Forever young

The Portuguese Air Force bucked the training trend in the mid-1990s when it returned seven old de Havilland Canada Chipmunks to operational status. These veterans are still performing a vital task, as Stefan Degraef and Edwin Borremans discover.

Portuguese Chipmunks

FAP Chipmunk serials 1339 (c/n OGMA-29) and 1306 (C1/0351) over the sea close to their base at Sintra. Portugal’s first ten Chipmunks were British built and were followed by another batch of 66 completed at the FAP’s OGMA facility at Alverca, north of Lisbon. All photos Stefan Degraef and Edwin Borremans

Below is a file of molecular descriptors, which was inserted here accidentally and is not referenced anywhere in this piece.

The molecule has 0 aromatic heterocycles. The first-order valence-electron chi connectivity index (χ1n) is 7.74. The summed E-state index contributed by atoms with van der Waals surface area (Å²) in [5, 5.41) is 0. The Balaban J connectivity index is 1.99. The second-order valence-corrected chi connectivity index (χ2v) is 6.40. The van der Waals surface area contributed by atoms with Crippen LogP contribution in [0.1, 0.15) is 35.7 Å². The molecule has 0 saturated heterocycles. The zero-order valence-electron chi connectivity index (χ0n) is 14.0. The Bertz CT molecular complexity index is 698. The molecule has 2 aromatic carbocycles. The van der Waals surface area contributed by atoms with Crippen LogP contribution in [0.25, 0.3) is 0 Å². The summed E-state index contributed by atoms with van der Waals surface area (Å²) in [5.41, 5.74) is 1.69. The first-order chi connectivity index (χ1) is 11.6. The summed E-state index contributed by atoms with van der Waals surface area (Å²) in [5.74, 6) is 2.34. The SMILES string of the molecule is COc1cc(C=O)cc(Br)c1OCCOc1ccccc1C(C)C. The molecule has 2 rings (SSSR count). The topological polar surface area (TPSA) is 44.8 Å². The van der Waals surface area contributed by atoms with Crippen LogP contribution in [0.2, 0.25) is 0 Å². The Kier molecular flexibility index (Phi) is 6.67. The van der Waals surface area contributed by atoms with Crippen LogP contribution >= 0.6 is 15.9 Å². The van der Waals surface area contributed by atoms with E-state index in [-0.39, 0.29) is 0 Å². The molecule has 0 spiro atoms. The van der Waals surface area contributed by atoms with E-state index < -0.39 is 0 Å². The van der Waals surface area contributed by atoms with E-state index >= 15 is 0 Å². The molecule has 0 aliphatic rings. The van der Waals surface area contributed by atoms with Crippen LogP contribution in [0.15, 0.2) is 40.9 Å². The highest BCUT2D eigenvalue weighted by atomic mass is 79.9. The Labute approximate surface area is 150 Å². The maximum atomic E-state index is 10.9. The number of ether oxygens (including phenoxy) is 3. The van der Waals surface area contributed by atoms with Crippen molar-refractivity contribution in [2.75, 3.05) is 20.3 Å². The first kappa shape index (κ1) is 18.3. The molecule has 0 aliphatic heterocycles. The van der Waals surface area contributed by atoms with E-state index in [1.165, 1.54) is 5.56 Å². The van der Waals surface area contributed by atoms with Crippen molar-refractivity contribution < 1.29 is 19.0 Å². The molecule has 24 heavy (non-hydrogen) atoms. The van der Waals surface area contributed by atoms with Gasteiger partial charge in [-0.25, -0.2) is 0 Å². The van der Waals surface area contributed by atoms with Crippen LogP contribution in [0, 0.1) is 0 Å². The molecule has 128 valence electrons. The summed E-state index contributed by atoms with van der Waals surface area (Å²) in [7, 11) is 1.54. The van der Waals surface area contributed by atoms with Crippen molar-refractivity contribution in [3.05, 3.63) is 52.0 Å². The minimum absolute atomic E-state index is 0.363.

The Pena Palace, a UNESCO World Heritage Site, forms the backdrop to an Esquadra 802 training sortie over the Sintra Mountains.

For all air forces, screening, selection and streaming of student pilots is vital for a sound operational structure. Today, many air arms outsource the screening process to general aviation schools, often staffed by former military pilots and equipped with modern light aircraft.

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